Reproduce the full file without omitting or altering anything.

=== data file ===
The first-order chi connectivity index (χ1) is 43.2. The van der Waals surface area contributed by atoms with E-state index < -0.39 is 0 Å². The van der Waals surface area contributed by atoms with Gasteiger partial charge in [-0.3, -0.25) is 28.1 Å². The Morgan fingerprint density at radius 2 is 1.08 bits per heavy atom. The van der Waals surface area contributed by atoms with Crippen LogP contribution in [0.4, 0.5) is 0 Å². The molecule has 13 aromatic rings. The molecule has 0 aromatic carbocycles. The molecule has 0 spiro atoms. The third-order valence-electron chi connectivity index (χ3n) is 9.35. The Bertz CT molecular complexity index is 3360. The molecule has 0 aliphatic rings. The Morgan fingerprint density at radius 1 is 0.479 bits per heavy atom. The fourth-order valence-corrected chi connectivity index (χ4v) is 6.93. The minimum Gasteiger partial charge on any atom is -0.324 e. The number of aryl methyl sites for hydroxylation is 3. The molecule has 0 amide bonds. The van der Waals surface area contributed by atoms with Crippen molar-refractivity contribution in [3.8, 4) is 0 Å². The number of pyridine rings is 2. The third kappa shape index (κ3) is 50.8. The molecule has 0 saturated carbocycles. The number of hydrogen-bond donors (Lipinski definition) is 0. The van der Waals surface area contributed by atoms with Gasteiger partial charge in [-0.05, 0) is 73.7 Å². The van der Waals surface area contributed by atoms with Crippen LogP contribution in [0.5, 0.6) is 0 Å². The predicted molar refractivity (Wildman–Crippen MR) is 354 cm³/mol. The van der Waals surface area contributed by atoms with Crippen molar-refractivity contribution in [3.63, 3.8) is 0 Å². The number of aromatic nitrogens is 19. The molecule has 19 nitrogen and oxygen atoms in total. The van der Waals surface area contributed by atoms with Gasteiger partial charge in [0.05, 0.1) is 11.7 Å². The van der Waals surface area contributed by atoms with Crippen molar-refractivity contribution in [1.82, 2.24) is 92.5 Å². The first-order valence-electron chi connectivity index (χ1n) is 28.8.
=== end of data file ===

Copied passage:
The first-order chi connectivity index (χ1) is 43.2. The van der Waals surface area contributed by atoms with E-state index < -0.39 is 0 Å². The van der Waals surface area contributed by atoms with Gasteiger partial charge in [-0.3, -0.25) is 28.1 Å². The Morgan fingerprint density at radius 2 is 1.08 bits per heavy atom. The van der Waals surface area contributed by atoms with Crippen LogP contribution in [0.4, 0.5) is 0 Å². The molecule has 13 aromatic rings. The molecule has 0 aromatic carbocycles. The molecule has 0 spiro atoms. The third-order valence-electron chi connectivity index (χ3n) is 9.35. The Bertz CT molecular complexity index is 3360. The molecule has 0 aliphatic rings. The Morgan fingerprint density at radius 1 is 0.479 bits per heavy atom. The fourth-order valence-corrected chi connectivity index (χ4v) is 6.93. The minimum Gasteiger partial charge on any atom is -0.324 e. The number of aryl methyl sites for hydroxylation is 3. The molecule has 0 amide bonds. The van der Waals surface area contributed by atoms with Crippen molar-refractivity contribution in [3.8, 4) is 0 Å². The number of pyridine rings is 2. The third kappa shape index (κ3) is 50.8. The molecule has 0 saturated carbocycles. The number of hydrogen-bond donors (Lipinski definition) is 0. The van der Waals surface area contributed by atoms with Gasteiger partial charge in [-0.05, 0) is 73.7 Å². The van der Waals surface area contributed by atoms with Crippen LogP contribution in [0.5, 0.6) is 0 Å². The predicted molar refractivity (Wildman–Crippen MR) is 354 cm³/mol. The van der Waals surface area contributed by atoms with Crippen molar-refractivity contribution in [3.63, 3.8) is 0 Å². The number of aromatic nitrogens is 19. The molecule has 19 nitrogen and oxygen atoms in total. The van der Waals surface area contributed by atoms with Gasteiger partial charge in [0.05, 0.1) is 11.7 Å². The van der Waals surface area contributed by atoms with Crippen molar-refractivity contribution in [1.82, 2.24) is 92.5 Å². The first-order valence-electron chi connectivity index (χ1n) is 28.8.